Children’s Mental Health Week aims to help us grow together to stop children from facing mental health problems alone. It is estimated that one in six children have a diagnosable mental health problem, and many more struggle with challenges – ranging from bullying to bereavement.
Recent industry research has demonstrated the overwhelmingly positive impact that is owning a pet can have on well-being, with 90% of dog owners and 85% of cat owners being better off because of the positive impact owning a pet has on their lives.
‘When you hear the phrase a pet is for life, it’s not only about the responsibility of the owner,’ said Kevin. ‘In fact, it is also about the life-changing impact that owning a pet will have on the rest of your family and, crucially, your children. When you have access to a pet from an early age, you are shaped by those interactions, and studies show an increased positive correlation between owning a pet and a child’s long-term well-being.’
Here, Kevin shares some of the elements as to why owning a pet has such a beneficial impact on your child’s mental health.
Care and commitment
Looking after a pet helps you develop positive habits, which will stay with you for the rest of your life. With children now more prone than ever to opt for time on an electronic device rather than partaking in some good old fashioned exercise, the responsibility of owning a pet will give them a compelling reason to do so. These pet-centric responsibilities will not only lead to more engagement and an increased level of serotonin in your child but also a sense of commitment that they will keep forever.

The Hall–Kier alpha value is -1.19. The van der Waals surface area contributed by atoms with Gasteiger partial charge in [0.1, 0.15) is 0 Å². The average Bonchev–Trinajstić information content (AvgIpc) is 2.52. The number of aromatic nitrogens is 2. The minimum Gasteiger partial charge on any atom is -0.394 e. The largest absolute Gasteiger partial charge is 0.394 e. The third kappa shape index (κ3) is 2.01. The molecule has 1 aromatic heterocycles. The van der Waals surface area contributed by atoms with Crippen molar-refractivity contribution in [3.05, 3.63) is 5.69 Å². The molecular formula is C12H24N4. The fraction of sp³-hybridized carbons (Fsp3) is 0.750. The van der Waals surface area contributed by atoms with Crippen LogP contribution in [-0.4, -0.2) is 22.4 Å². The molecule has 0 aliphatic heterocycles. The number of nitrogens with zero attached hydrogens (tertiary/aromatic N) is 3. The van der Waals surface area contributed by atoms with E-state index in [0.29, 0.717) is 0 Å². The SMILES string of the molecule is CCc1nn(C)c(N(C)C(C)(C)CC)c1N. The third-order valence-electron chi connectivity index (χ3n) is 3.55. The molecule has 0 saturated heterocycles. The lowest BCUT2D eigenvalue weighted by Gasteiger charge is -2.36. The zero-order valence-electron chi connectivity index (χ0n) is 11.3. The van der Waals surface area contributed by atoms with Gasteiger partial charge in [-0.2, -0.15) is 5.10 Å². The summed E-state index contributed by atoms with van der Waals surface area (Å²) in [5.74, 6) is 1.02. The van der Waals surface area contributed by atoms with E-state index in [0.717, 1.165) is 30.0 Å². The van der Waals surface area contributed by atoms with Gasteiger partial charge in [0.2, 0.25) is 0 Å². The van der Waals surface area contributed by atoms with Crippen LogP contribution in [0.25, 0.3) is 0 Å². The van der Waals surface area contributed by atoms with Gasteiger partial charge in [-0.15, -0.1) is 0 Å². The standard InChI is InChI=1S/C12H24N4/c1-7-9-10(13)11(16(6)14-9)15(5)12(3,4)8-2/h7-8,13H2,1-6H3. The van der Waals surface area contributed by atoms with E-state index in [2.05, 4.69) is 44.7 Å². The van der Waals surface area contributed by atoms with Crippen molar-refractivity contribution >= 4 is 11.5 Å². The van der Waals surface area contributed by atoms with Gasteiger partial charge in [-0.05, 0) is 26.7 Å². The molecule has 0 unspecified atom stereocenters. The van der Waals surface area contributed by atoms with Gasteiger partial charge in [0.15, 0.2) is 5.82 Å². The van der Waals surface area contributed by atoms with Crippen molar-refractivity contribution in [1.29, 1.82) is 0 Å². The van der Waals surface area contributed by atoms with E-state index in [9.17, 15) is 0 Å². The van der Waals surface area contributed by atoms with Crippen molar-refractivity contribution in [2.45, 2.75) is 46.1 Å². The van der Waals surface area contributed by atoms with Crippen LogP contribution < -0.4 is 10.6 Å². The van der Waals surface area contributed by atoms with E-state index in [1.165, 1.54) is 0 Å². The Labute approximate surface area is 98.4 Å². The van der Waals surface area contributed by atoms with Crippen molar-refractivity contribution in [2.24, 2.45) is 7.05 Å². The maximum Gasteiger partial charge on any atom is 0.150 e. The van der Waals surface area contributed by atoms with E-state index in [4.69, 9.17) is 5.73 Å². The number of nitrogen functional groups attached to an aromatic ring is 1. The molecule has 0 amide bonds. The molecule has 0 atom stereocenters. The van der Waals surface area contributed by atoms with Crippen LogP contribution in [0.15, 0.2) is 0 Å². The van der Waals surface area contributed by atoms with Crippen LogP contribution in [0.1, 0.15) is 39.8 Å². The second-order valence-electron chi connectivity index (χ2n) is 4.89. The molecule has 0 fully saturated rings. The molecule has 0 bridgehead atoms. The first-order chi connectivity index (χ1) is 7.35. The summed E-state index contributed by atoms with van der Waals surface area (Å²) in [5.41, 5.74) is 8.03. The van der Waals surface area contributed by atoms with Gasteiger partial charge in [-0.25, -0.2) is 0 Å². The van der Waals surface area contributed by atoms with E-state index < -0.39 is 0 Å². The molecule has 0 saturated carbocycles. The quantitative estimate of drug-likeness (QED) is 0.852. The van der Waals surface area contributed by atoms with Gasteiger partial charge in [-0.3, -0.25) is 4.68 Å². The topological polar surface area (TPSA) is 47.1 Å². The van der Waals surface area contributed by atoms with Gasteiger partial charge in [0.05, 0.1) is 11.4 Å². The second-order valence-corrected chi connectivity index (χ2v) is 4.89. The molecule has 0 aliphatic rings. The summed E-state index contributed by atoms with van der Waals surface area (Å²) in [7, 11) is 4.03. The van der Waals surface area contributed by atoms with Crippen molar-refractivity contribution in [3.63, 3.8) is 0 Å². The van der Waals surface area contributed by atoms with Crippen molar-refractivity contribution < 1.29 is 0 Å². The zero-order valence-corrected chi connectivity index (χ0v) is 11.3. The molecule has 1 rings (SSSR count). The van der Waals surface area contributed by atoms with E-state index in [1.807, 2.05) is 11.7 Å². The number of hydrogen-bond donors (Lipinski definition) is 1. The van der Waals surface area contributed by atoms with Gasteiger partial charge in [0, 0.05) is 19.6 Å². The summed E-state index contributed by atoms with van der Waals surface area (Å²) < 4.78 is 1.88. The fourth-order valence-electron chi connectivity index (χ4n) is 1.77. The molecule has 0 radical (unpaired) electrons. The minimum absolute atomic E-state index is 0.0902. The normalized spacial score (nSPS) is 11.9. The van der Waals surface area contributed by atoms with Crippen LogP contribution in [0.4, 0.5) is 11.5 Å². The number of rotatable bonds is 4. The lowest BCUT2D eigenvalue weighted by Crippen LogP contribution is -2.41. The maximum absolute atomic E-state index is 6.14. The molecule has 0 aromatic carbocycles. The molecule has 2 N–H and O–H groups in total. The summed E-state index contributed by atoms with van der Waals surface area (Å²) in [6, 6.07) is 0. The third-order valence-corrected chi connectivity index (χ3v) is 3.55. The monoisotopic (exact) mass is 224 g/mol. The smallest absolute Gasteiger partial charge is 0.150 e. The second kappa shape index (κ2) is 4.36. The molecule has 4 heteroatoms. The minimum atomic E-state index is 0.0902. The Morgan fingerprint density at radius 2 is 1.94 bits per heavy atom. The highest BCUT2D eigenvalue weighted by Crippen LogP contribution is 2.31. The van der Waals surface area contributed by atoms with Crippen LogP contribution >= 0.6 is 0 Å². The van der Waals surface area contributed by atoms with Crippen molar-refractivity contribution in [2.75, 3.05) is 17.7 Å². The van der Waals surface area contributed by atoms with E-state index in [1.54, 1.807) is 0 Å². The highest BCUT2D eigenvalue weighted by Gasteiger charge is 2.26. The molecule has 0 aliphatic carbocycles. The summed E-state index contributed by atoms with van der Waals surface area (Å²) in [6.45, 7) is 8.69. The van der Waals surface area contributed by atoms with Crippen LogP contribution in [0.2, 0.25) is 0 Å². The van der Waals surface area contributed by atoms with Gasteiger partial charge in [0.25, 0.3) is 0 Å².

Keep your child’s tail wagging
The constant love and affection of a pet is a powerful tool in supporting your child against common issues such as anxiety. Due to the loving interactions with their pet, a child is more likely to develop a positive self-image. These experiences will not only help in the short term, but they can create lasting confidence that will help a child form healthy bonds throughout their life.
The language of pets
Owning a pet can build strong communication skills in your child. In my experience, a child who owns a pet will want to discuss their pet all the time. This can be with their peers in class or when they see grandparents and other relatives outside of school. Whatever the occasion, a child will be openly excited to talk about all things pets.
Your child will be engaged and interested in the subject matter, from feeding your cat to why your rabbit must go to the veterinarian. Building these communication skills early on will make a big difference to your child’s well-being as they develop.
Successfully looking after a pet is a wonderful and fulfilling feeling for a child. Not only will they receive plenty of love and affection from their pet for doing this, but they will also get a feeling of immense satisfaction for being great at something. Why is this significant? Because caring for another living thing feels good and increases your sense of self-worth. The impact of this positive emotion will then translate into other healthy emotions for your child.
The perfect friend
Pets can help children with disabilities develop strategies for coping in times of stress. As a parent, you will need to take care and spend time teaching your child how to interact with the pet safely. However, once both the pet and the child are trained, the relationship that they develop can be hugely beneficial to your child and their mental health.
For more information about Petpals’ pet-care services, visit here.
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